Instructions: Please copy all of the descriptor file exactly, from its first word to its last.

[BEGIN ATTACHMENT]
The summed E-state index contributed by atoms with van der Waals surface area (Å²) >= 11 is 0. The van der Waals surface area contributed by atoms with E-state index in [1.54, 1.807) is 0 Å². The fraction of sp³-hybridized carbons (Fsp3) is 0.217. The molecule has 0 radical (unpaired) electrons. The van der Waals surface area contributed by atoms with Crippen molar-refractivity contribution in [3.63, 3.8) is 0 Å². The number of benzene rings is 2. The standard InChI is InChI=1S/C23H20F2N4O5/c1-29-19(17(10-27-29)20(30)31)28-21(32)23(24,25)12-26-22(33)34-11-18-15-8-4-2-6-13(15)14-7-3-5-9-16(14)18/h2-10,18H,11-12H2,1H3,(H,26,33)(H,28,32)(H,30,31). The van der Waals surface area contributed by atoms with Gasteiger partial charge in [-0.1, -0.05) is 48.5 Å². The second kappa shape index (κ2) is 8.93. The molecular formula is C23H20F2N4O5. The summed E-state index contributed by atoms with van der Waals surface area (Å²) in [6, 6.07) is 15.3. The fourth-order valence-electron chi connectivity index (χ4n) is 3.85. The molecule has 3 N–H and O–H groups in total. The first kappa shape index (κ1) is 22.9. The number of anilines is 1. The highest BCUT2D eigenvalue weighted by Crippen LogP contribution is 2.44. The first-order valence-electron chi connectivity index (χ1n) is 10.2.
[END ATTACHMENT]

The summed E-state index contributed by atoms with van der Waals surface area (Å²) >= 11 is 0. The van der Waals surface area contributed by atoms with E-state index in [1.54, 1.807) is 0 Å². The fraction of sp³-hybridized carbons (Fsp3) is 0.217. The molecule has 0 radical (unpaired) electrons. The van der Waals surface area contributed by atoms with Crippen molar-refractivity contribution in [3.63, 3.8) is 0 Å². The number of benzene rings is 2. The standard InChI is InChI=1S/C23H20F2N4O5/c1-29-19(17(10-27-29)20(30)31)28-21(32)23(24,25)12-26-22(33)34-11-18-15-8-4-2-6-13(15)14-7-3-5-9-16(14)18/h2-10,18H,11-12H2,1H3,(H,26,33)(H,28,32)(H,30,31). The van der Waals surface area contributed by atoms with Gasteiger partial charge in [-0.1, -0.05) is 48.5 Å². The second kappa shape index (κ2) is 8.93. The molecular formula is C23H20F2N4O5. The summed E-state index contributed by atoms with van der Waals surface area (Å²) in [6, 6.07) is 15.3. The fourth-order valence-electron chi connectivity index (χ4n) is 3.85. The molecule has 3 N–H and O–H groups in total. The first kappa shape index (κ1) is 22.9. The number of anilines is 1. The highest BCUT2D eigenvalue weighted by Crippen LogP contribution is 2.44. The first-order valence-electron chi connectivity index (χ1n) is 10.2.